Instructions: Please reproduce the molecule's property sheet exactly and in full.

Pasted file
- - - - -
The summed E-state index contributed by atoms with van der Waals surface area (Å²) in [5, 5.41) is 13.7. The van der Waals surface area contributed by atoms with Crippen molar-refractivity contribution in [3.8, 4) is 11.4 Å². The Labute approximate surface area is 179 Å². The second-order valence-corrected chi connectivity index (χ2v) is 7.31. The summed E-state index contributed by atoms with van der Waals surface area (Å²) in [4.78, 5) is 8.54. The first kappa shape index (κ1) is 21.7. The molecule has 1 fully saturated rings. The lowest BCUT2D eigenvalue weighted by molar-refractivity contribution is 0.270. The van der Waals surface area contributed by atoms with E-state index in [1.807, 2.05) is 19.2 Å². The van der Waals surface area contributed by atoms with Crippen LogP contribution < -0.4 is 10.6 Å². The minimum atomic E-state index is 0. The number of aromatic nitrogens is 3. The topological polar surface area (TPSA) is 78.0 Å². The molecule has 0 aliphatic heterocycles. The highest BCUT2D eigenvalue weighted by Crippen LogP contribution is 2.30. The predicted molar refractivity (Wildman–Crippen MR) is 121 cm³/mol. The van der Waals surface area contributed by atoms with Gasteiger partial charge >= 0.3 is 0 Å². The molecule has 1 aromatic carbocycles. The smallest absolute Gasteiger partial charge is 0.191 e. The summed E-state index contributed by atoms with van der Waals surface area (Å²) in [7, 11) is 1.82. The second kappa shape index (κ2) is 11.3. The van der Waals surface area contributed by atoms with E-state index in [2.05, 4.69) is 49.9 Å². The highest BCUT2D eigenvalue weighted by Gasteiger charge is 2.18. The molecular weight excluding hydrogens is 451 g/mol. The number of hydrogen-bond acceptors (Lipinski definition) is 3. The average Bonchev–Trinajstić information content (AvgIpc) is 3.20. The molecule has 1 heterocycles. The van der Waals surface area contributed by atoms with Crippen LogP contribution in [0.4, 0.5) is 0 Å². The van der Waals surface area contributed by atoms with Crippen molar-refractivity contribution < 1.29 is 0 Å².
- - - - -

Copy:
The summed E-state index contributed by atoms with van der Waals surface area (Å²) in [5, 5.41) is 13.7. The van der Waals surface area contributed by atoms with Crippen molar-refractivity contribution in [3.8, 4) is 11.4 Å². The Labute approximate surface area is 179 Å². The second-order valence-corrected chi connectivity index (χ2v) is 7.31. The summed E-state index contributed by atoms with van der Waals surface area (Å²) in [4.78, 5) is 8.54. The first kappa shape index (κ1) is 21.7. The molecule has 1 fully saturated rings. The lowest BCUT2D eigenvalue weighted by molar-refractivity contribution is 0.270. The van der Waals surface area contributed by atoms with E-state index in [1.807, 2.05) is 19.2 Å². The van der Waals surface area contributed by atoms with Crippen LogP contribution < -0.4 is 10.6 Å². The minimum atomic E-state index is 0. The number of aromatic nitrogens is 3. The topological polar surface area (TPSA) is 78.0 Å². The molecule has 0 aliphatic heterocycles. The highest BCUT2D eigenvalue weighted by Crippen LogP contribution is 2.30. The predicted molar refractivity (Wildman–Crippen MR) is 121 cm³/mol. The van der Waals surface area contributed by atoms with Gasteiger partial charge >= 0.3 is 0 Å². The molecule has 1 aromatic carbocycles. The smallest absolute Gasteiger partial charge is 0.191 e. The summed E-state index contributed by atoms with van der Waals surface area (Å²) in [7, 11) is 1.82. The second kappa shape index (κ2) is 11.3. The van der Waals surface area contributed by atoms with E-state index in [2.05, 4.69) is 49.9 Å². The highest BCUT2D eigenvalue weighted by Gasteiger charge is 2.18. The molecular weight excluding hydrogens is 451 g/mol. The number of hydrogen-bond acceptors (Lipinski definition) is 3. The average Bonchev–Trinajstić information content (AvgIpc) is 3.20. The molecule has 1 heterocycles. The van der Waals surface area contributed by atoms with Crippen LogP contribution in [0.4, 0.5) is 0 Å². The van der Waals surface area contributed by atoms with Crippen molar-refractivity contribution < 1.29 is 0 Å².